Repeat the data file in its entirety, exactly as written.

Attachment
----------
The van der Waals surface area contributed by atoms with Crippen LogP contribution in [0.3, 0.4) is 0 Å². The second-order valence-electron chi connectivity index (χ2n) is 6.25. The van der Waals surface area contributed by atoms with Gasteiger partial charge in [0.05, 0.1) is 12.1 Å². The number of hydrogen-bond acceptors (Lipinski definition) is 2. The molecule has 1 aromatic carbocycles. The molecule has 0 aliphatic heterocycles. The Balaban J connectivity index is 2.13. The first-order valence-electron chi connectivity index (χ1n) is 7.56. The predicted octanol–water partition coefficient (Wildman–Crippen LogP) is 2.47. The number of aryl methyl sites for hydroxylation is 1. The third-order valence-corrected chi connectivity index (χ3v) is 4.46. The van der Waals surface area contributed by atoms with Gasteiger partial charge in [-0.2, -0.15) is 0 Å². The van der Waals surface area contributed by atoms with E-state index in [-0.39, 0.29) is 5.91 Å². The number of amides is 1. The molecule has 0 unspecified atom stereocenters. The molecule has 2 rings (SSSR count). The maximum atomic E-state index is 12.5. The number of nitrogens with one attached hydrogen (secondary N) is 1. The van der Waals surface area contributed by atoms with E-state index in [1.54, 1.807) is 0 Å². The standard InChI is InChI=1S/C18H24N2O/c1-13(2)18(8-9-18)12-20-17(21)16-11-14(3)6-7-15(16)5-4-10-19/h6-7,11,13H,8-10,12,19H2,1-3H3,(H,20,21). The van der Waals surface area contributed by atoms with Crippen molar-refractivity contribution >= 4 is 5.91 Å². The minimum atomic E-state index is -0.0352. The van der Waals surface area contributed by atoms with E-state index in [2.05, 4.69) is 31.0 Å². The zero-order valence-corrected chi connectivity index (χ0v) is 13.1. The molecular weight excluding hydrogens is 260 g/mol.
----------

The van der Waals surface area contributed by atoms with Crippen LogP contribution in [0.3, 0.4) is 0 Å². The second-order valence-electron chi connectivity index (χ2n) is 6.25. The van der Waals surface area contributed by atoms with Gasteiger partial charge in [0.05, 0.1) is 12.1 Å². The number of hydrogen-bond acceptors (Lipinski definition) is 2. The molecule has 1 aromatic carbocycles. The molecule has 0 aliphatic heterocycles. The Balaban J connectivity index is 2.13. The first-order valence-electron chi connectivity index (χ1n) is 7.56. The predicted octanol–water partition coefficient (Wildman–Crippen LogP) is 2.47. The number of aryl methyl sites for hydroxylation is 1. The third-order valence-corrected chi connectivity index (χ3v) is 4.46. The van der Waals surface area contributed by atoms with Gasteiger partial charge in [-0.2, -0.15) is 0 Å². The van der Waals surface area contributed by atoms with E-state index in [-0.39, 0.29) is 5.91 Å². The number of amides is 1. The molecule has 0 unspecified atom stereocenters. The molecule has 2 rings (SSSR count). The maximum atomic E-state index is 12.5. The number of nitrogens with one attached hydrogen (secondary N) is 1. The van der Waals surface area contributed by atoms with E-state index in [1.54, 1.807) is 0 Å². The standard InChI is InChI=1S/C18H24N2O/c1-13(2)18(8-9-18)12-20-17(21)16-11-14(3)6-7-15(16)5-4-10-19/h6-7,11,13H,8-10,12,19H2,1-3H3,(H,20,21). The van der Waals surface area contributed by atoms with Crippen molar-refractivity contribution >= 4 is 5.91 Å². The minimum atomic E-state index is -0.0352. The van der Waals surface area contributed by atoms with E-state index in [2.05, 4.69) is 31.0 Å². The zero-order valence-corrected chi connectivity index (χ0v) is 13.1. The molecular weight excluding hydrogens is 260 g/mol.